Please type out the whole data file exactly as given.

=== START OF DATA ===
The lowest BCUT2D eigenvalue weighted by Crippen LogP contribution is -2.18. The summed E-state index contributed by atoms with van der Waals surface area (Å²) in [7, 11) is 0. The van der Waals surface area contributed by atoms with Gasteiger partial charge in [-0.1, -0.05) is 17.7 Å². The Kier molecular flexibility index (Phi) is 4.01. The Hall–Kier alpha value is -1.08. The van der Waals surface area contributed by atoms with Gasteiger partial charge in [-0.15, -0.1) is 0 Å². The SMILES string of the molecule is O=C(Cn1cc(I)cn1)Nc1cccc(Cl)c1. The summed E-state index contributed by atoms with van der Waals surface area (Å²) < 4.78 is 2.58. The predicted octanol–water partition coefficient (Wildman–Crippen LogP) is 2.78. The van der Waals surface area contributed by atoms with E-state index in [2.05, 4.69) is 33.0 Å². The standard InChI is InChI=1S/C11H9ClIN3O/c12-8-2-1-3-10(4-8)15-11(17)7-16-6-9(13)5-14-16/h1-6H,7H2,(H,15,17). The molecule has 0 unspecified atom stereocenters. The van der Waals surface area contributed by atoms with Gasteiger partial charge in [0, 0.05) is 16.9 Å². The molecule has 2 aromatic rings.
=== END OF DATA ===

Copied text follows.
The lowest BCUT2D eigenvalue weighted by Crippen LogP contribution is -2.18. The summed E-state index contributed by atoms with van der Waals surface area (Å²) in [7, 11) is 0. The van der Waals surface area contributed by atoms with Gasteiger partial charge in [-0.1, -0.05) is 17.7 Å². The Kier molecular flexibility index (Phi) is 4.01. The Hall–Kier alpha value is -1.08. The van der Waals surface area contributed by atoms with Gasteiger partial charge in [-0.15, -0.1) is 0 Å². The SMILES string of the molecule is O=C(Cn1cc(I)cn1)Nc1cccc(Cl)c1. The summed E-state index contributed by atoms with van der Waals surface area (Å²) < 4.78 is 2.58. The predicted octanol–water partition coefficient (Wildman–Crippen LogP) is 2.78. The van der Waals surface area contributed by atoms with E-state index in [2.05, 4.69) is 33.0 Å². The standard InChI is InChI=1S/C11H9ClIN3O/c12-8-2-1-3-10(4-8)15-11(17)7-16-6-9(13)5-14-16/h1-6H,7H2,(H,15,17). The molecule has 0 unspecified atom stereocenters. The van der Waals surface area contributed by atoms with Gasteiger partial charge in [0, 0.05) is 16.9 Å². The molecule has 2 aromatic rings.